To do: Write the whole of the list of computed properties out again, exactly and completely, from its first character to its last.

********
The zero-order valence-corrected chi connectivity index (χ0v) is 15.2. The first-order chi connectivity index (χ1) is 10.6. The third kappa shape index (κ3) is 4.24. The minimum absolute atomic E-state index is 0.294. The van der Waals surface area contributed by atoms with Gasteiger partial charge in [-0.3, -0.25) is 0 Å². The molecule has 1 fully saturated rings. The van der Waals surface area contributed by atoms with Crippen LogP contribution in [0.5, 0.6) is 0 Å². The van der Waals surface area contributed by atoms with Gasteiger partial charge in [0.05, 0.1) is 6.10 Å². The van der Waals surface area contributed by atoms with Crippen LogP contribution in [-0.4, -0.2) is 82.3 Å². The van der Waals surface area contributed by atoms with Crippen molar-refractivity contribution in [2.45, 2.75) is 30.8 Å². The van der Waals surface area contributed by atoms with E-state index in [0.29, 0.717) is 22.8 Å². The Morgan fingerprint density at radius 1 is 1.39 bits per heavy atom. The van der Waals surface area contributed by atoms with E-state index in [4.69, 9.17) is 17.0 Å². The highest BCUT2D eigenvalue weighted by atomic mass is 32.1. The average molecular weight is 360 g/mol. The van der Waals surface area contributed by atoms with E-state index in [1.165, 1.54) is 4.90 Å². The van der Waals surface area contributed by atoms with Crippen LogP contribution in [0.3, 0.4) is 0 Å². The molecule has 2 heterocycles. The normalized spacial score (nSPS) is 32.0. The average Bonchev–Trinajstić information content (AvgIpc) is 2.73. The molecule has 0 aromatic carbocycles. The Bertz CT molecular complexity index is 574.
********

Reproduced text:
The zero-order valence-corrected chi connectivity index (χ0v) is 15.2. The first-order chi connectivity index (χ1) is 10.6. The third kappa shape index (κ3) is 4.24. The minimum absolute atomic E-state index is 0.294. The van der Waals surface area contributed by atoms with Gasteiger partial charge in [-0.3, -0.25) is 0 Å². The molecule has 1 fully saturated rings. The van der Waals surface area contributed by atoms with Crippen LogP contribution in [0.5, 0.6) is 0 Å². The van der Waals surface area contributed by atoms with Gasteiger partial charge in [0.05, 0.1) is 6.10 Å². The van der Waals surface area contributed by atoms with Crippen LogP contribution in [-0.4, -0.2) is 82.3 Å². The van der Waals surface area contributed by atoms with Crippen molar-refractivity contribution in [2.45, 2.75) is 30.8 Å². The van der Waals surface area contributed by atoms with E-state index in [0.29, 0.717) is 22.8 Å². The Morgan fingerprint density at radius 1 is 1.39 bits per heavy atom. The van der Waals surface area contributed by atoms with E-state index in [4.69, 9.17) is 17.0 Å². The highest BCUT2D eigenvalue weighted by atomic mass is 32.1. The average molecular weight is 360 g/mol. The van der Waals surface area contributed by atoms with E-state index in [1.165, 1.54) is 4.90 Å². The van der Waals surface area contributed by atoms with Crippen LogP contribution in [0.3, 0.4) is 0 Å². The molecule has 2 heterocycles. The normalized spacial score (nSPS) is 32.0. The average Bonchev–Trinajstić information content (AvgIpc) is 2.73. The molecule has 0 aromatic carbocycles. The Bertz CT molecular complexity index is 574.